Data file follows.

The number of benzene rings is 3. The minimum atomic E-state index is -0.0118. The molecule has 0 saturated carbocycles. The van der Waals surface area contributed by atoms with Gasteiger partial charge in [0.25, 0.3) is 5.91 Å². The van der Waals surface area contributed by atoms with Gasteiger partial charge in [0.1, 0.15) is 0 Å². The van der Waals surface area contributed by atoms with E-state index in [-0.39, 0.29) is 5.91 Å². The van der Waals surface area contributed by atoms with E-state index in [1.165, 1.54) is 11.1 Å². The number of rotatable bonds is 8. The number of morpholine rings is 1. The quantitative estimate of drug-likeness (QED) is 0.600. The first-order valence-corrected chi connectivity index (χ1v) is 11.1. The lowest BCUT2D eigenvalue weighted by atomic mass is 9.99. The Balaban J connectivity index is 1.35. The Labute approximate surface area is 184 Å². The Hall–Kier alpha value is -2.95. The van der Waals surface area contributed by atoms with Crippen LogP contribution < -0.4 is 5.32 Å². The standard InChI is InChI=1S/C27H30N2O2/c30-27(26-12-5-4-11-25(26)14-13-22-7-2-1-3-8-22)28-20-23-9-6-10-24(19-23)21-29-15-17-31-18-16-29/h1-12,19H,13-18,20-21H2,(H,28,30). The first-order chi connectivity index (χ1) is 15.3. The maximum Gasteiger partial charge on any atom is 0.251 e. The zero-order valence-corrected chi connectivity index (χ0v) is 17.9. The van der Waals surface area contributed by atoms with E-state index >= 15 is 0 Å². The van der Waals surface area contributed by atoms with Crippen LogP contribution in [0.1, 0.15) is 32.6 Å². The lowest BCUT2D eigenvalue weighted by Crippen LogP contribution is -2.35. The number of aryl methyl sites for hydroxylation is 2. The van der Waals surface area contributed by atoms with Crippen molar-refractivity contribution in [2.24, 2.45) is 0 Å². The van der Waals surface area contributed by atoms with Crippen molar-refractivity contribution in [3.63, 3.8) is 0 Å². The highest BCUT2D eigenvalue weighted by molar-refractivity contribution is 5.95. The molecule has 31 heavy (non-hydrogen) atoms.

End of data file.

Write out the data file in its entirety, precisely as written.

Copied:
The number of benzene rings is 3. The minimum atomic E-state index is -0.0118. The molecule has 0 saturated carbocycles. The van der Waals surface area contributed by atoms with Gasteiger partial charge in [0.25, 0.3) is 5.91 Å². The van der Waals surface area contributed by atoms with Gasteiger partial charge in [0.1, 0.15) is 0 Å². The van der Waals surface area contributed by atoms with E-state index in [-0.39, 0.29) is 5.91 Å². The van der Waals surface area contributed by atoms with E-state index in [1.165, 1.54) is 11.1 Å². The number of rotatable bonds is 8. The number of morpholine rings is 1. The quantitative estimate of drug-likeness (QED) is 0.600. The first-order valence-corrected chi connectivity index (χ1v) is 11.1. The lowest BCUT2D eigenvalue weighted by atomic mass is 9.99. The Balaban J connectivity index is 1.35. The Labute approximate surface area is 184 Å². The Hall–Kier alpha value is -2.95. The van der Waals surface area contributed by atoms with Crippen LogP contribution < -0.4 is 5.32 Å². The standard InChI is InChI=1S/C27H30N2O2/c30-27(26-12-5-4-11-25(26)14-13-22-7-2-1-3-8-22)28-20-23-9-6-10-24(19-23)21-29-15-17-31-18-16-29/h1-12,19H,13-18,20-21H2,(H,28,30). The first-order chi connectivity index (χ1) is 15.3. The maximum Gasteiger partial charge on any atom is 0.251 e. The zero-order valence-corrected chi connectivity index (χ0v) is 17.9. The van der Waals surface area contributed by atoms with E-state index >= 15 is 0 Å². The van der Waals surface area contributed by atoms with Crippen LogP contribution in [0.1, 0.15) is 32.6 Å². The lowest BCUT2D eigenvalue weighted by Crippen LogP contribution is -2.35. The number of aryl methyl sites for hydroxylation is 2. The van der Waals surface area contributed by atoms with Crippen molar-refractivity contribution in [2.24, 2.45) is 0 Å². The van der Waals surface area contributed by atoms with Crippen molar-refractivity contribution in [3.63, 3.8) is 0 Å². The highest BCUT2D eigenvalue weighted by molar-refractivity contribution is 5.95. The molecule has 31 heavy (non-hydrogen) atoms.